However, the average is deceiving as there will likely be very few 400-cow dairies. Instead, the conventional dairy farm sector increasingly looks like the current organic dairy farm sector with the majority of farms being small, but with most of the milk produced by a few very large farms. In 2012, dairy farms with over 1,000 cows produced half the milk in the U.S. It is estimated this is approaching two-thirds by 2018 and could hit 80 percent within the next 10 years. Simply stated, before 2030, 80 percent of the milk in the U.S. could be produced by 2,500 farms.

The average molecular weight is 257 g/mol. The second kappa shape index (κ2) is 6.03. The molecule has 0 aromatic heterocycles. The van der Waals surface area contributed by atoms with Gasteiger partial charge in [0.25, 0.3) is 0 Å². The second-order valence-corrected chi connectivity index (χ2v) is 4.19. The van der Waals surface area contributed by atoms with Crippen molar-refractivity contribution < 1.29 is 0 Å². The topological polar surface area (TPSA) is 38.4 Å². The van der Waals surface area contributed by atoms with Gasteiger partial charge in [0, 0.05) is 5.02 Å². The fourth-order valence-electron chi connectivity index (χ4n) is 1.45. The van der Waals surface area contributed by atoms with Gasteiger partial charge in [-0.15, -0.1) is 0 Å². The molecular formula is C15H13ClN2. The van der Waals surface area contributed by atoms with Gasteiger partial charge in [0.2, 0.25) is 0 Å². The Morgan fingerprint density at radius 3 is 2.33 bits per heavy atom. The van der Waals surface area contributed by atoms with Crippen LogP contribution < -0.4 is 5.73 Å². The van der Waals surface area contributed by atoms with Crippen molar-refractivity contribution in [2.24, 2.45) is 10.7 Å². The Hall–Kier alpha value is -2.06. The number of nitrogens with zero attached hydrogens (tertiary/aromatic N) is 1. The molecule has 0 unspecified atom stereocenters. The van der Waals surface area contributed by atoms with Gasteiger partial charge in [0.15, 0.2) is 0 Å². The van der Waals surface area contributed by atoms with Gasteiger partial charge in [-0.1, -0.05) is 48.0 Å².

These large farms are increasingly geographically concentrated. In 2014, one-third of the nation’s dairy cows were located in just 25 counties, an increase from 20 percent over the prior 20 years. The top dairy states will likely expand their share of the total U.S. while other states and regions continue to decline. This will also impact dairy processing and distribution. Can plants in declining milk sheds survive? Where and how will milk move to deficit areas? From a sustainability standpoint, will raw milk, with a high percent water content, be trucked hundreds of miles or will milk be concentrated before hauling? These and other long-term strategic questions need to be addressed by dairy processors and farmers.